sugar confectionery

Local authorities in England are taking a light touch approach to enforcement of High Fat, Salt & Sugar (HFSS) regulations, exclusive research by Convenience Store has revealed.

Following a Freedom of Information request from Convenience Store, it was revealed that just two local councils in England have identified stores that are in breach of the HFSS guidance.

The Royal Borough of Kingston upon Thames has reported the most compliance visits, logging 10-15 visits to five large food retailers and HFSS products have been identified in restricted locations in four stores. It has not issued any improvement notices based on these visits.

Hertfordshire County Council said it carried out one visit at the request of the business, with HFSS products found in restricted areas. The council has not issued any improvement notices either.

While most councils have said HFSS will form part of the routine inspection of premises under Food Safety legislation, several have said they operate an intelligence-led inspection and enforcement regime so are only likely to carry out an inspection if they receive a number of complaints about the issue.

One local authority, Newham Council, said that it is still in a post-pandemic recovery programme and that “the businesses to which this legislation applies are, for the most part, within the lower tiers of risk and inspections are more likely to come to at the end of the recovery programme, next quarter and beyond”.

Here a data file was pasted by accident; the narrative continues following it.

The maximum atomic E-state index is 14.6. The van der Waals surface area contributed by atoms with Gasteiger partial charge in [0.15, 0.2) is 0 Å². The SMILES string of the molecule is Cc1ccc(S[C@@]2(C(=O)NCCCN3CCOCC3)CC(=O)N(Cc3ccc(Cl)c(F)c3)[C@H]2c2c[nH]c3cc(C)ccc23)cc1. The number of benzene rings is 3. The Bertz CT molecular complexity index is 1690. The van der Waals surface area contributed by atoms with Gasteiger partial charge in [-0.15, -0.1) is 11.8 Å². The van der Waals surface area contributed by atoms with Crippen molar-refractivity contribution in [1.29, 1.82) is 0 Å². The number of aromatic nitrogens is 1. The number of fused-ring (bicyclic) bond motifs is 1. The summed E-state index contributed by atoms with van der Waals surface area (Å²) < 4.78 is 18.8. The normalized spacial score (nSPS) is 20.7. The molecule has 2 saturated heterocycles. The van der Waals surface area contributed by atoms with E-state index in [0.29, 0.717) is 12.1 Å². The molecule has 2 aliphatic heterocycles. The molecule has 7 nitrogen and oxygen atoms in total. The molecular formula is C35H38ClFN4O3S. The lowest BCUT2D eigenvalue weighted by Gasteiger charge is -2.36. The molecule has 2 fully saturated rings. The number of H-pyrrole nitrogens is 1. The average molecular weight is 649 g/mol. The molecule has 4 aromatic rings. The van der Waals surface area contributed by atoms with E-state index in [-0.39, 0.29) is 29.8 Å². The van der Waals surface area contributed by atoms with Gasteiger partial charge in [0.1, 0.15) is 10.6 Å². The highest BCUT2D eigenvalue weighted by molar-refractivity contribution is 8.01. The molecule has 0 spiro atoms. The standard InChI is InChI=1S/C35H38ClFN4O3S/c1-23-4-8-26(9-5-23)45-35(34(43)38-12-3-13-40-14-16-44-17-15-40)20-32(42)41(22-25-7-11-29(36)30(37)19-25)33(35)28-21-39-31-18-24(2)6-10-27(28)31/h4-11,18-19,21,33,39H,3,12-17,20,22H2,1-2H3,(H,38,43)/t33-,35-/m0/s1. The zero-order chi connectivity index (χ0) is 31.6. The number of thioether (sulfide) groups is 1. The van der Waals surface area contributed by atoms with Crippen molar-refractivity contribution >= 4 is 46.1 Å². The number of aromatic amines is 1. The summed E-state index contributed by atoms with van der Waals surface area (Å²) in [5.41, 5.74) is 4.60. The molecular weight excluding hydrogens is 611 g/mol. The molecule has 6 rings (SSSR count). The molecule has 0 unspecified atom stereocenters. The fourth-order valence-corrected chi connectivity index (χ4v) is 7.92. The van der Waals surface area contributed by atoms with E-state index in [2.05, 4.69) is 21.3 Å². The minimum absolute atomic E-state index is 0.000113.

A previous Freedom of Information request from Convenience Store found that local authorities have to share a pot of £179,000 for the first year of the new legislation, reducing to £102,000 for the second and third years. With 344 local food authorities active in England, that amounts to £520.34 per authority for the entire first year, dropping to £296.51 for years two and three.

Location restriction elements of the legislation came into effect on 1 October 2022 with volume promotion guidelines being delayed until 1 October 2023 by the government in light of the rising cost of living.

In 2021, the Association of Convenience Stores (ACS) estimated that small shops face a £13,000 bill to ensure compliance with the regulations, while larger stores could face costs of up to £100,000 to alter their store layouts.

Commenting on the enforcement data findings, ACS chief executive James Lowman said: “Thousands of retailers have made significant changes to their stores in recent months to comply with HFSS legislation after a prolonged period of uncertainty. It’s reassuring to see that Trading Standards are not taking a heavy-handed approach to enforcement on HFSS, but it is important that the rules continue to be understood and applied consistently, both by retailers and by the enforcement community, and we urge anyone with questions about the regulations to make use of our comprehensive guidance.”